Five Non-Compromising Foods You Can Eat To Reduce Stress
These are the top five foods you can eat to help fight stress-related free radicals in the body.
Whenever the topic of stress resurfaces during any given conversation, its common that “food is medicine,” is referred. Because truth is, it is. The body is very reactive to everything that is being consumed, and therefore good food prompts a good reaction. Serotonin is a feel-good hormone that decreases when experiencing stress. The serotonin levels in our body increases when we feed our body with food that are rich in antioxidants and phytonutrients which essentially improve our body’s response to stress and fight stress-related free radicals in the body.
One of the most natural ways to de-stress, besides meditating, is to eat healthy - wholesome, great tasting food that doesn’t make you feel like you’re compromising.
Listed below are five BOND OFFICIAL approved stress foods:
Another proven reason to eat more dark chocolate. A brief experiential study was done that concluded that the antioxidant element found in cocoa helps to lower levels of stress hormones after participants ate dark chocolate everyday for two weeks.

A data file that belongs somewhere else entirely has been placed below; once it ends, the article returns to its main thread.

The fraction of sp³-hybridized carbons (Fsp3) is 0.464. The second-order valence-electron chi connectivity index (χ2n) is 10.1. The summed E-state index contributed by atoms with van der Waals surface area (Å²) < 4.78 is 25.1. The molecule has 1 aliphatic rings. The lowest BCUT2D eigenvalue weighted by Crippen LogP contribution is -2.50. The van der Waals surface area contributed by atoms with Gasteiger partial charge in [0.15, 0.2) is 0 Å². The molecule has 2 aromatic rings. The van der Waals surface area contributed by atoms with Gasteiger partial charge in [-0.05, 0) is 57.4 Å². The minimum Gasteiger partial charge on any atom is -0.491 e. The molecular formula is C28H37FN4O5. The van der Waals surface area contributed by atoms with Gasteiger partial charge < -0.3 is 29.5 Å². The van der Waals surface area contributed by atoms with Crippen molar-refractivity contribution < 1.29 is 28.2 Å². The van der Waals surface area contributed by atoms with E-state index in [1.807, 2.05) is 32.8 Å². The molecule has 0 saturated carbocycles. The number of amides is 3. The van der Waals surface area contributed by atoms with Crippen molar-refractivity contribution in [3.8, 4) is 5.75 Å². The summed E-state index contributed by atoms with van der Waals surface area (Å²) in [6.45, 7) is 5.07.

Beef & Pork
Healthy food isn’t mutually exclusive to leafy greens. Beef and Pork are high in B vitamins, and study shows that B vitamins such as frolic acid, B1 and B12 have a direct correlation to our moods. So you can still enjoy a guilt-free slab of pork chop as a remedy to feeling stress-free.
Roots are ancient medicine for a reason. Maca is rich in hormone balancing properties that are good for you in every way, and in this case, not just for de-stressing, Maca is also coined for increasing the sexual vitality in men.
Turmeric Tonics / Lattes
Turmeric is as effective, if not more than, as prescribed antidepressants. Trade in your high caffeinated espresso and opt for the curcumin rich and mood boosting beverage.
Studies show that the Omega 3 fatty acids that are packed in fatty fish such as salmon and tuna are linked to mood enhancement.
Any statements or claims about the possible health benefits conferred by any foods or supplements have not been evaluated by the Food & Drug Administration (FDA) and are not intended to diagnose, treat, prevent or cure any disease.